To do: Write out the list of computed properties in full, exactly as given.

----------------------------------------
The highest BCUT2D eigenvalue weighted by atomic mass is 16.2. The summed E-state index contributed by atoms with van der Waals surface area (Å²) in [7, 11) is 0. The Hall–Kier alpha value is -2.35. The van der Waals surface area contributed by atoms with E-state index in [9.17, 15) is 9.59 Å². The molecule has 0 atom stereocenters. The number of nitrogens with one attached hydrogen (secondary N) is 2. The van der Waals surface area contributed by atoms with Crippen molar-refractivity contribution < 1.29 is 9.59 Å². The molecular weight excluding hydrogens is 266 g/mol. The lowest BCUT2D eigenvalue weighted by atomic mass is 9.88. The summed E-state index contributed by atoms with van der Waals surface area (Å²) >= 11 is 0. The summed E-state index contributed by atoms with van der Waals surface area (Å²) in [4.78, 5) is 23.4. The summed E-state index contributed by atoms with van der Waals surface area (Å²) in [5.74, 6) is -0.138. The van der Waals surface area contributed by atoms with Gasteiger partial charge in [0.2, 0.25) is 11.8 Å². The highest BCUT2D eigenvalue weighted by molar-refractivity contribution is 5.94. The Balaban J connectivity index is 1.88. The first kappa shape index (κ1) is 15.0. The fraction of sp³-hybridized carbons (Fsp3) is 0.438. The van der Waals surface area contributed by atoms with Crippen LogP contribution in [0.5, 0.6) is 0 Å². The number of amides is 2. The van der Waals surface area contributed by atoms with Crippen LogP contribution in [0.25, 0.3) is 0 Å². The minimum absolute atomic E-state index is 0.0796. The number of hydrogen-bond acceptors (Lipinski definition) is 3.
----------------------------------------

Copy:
The highest BCUT2D eigenvalue weighted by atomic mass is 16.2. The summed E-state index contributed by atoms with van der Waals surface area (Å²) in [7, 11) is 0. The Hall–Kier alpha value is -2.35. The van der Waals surface area contributed by atoms with E-state index in [9.17, 15) is 9.59 Å². The molecule has 0 atom stereocenters. The number of nitrogens with one attached hydrogen (secondary N) is 2. The van der Waals surface area contributed by atoms with Crippen molar-refractivity contribution < 1.29 is 9.59 Å². The molecular weight excluding hydrogens is 266 g/mol. The lowest BCUT2D eigenvalue weighted by atomic mass is 9.88. The summed E-state index contributed by atoms with van der Waals surface area (Å²) >= 11 is 0. The summed E-state index contributed by atoms with van der Waals surface area (Å²) in [4.78, 5) is 23.4. The summed E-state index contributed by atoms with van der Waals surface area (Å²) in [5.74, 6) is -0.138. The van der Waals surface area contributed by atoms with Gasteiger partial charge in [0.2, 0.25) is 11.8 Å². The highest BCUT2D eigenvalue weighted by molar-refractivity contribution is 5.94. The Balaban J connectivity index is 1.88. The first kappa shape index (κ1) is 15.0. The fraction of sp³-hybridized carbons (Fsp3) is 0.438. The van der Waals surface area contributed by atoms with Crippen LogP contribution in [0.5, 0.6) is 0 Å². The number of amides is 2. The van der Waals surface area contributed by atoms with Crippen LogP contribution in [0.25, 0.3) is 0 Å². The minimum absolute atomic E-state index is 0.0796. The number of hydrogen-bond acceptors (Lipinski definition) is 3.